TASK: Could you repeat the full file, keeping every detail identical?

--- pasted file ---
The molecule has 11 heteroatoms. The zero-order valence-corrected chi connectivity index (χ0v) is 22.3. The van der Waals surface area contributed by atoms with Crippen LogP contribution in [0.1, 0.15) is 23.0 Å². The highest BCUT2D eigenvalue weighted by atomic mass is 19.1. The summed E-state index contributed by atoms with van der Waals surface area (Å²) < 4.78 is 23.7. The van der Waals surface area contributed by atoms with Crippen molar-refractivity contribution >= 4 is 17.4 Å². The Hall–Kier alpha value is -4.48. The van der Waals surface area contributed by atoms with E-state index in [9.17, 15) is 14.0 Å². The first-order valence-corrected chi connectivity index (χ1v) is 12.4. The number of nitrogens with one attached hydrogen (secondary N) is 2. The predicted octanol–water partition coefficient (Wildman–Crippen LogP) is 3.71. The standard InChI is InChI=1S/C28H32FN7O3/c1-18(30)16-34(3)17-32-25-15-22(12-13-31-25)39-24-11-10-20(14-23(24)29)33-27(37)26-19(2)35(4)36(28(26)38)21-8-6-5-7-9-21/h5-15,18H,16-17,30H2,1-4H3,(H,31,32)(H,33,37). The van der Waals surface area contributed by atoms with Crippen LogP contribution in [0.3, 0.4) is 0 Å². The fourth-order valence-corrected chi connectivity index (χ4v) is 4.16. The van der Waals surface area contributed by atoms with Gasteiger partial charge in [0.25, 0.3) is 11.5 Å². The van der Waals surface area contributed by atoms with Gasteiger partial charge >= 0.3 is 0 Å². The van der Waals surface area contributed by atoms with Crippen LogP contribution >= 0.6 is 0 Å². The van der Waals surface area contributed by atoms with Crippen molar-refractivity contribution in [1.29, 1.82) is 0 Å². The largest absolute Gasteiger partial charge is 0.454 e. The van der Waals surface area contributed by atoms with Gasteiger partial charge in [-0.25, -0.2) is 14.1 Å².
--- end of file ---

The molecule has 11 heteroatoms. The zero-order valence-corrected chi connectivity index (χ0v) is 22.3. The van der Waals surface area contributed by atoms with Crippen LogP contribution in [0.1, 0.15) is 23.0 Å². The highest BCUT2D eigenvalue weighted by atomic mass is 19.1. The summed E-state index contributed by atoms with van der Waals surface area (Å²) < 4.78 is 23.7. The van der Waals surface area contributed by atoms with Crippen molar-refractivity contribution >= 4 is 17.4 Å². The Hall–Kier alpha value is -4.48. The van der Waals surface area contributed by atoms with E-state index in [9.17, 15) is 14.0 Å². The first-order valence-corrected chi connectivity index (χ1v) is 12.4. The number of nitrogens with one attached hydrogen (secondary N) is 2. The predicted octanol–water partition coefficient (Wildman–Crippen LogP) is 3.71. The standard InChI is InChI=1S/C28H32FN7O3/c1-18(30)16-34(3)17-32-25-15-22(12-13-31-25)39-24-11-10-20(14-23(24)29)33-27(37)26-19(2)35(4)36(28(26)38)21-8-6-5-7-9-21/h5-15,18H,16-17,30H2,1-4H3,(H,31,32)(H,33,37). The van der Waals surface area contributed by atoms with Crippen LogP contribution in [0.3, 0.4) is 0 Å². The fourth-order valence-corrected chi connectivity index (χ4v) is 4.16. The van der Waals surface area contributed by atoms with Gasteiger partial charge in [0.25, 0.3) is 11.5 Å². The van der Waals surface area contributed by atoms with Gasteiger partial charge >= 0.3 is 0 Å². The van der Waals surface area contributed by atoms with Crippen LogP contribution >= 0.6 is 0 Å². The van der Waals surface area contributed by atoms with Crippen molar-refractivity contribution in [1.29, 1.82) is 0 Å². The largest absolute Gasteiger partial charge is 0.454 e. The van der Waals surface area contributed by atoms with Gasteiger partial charge in [-0.25, -0.2) is 14.1 Å².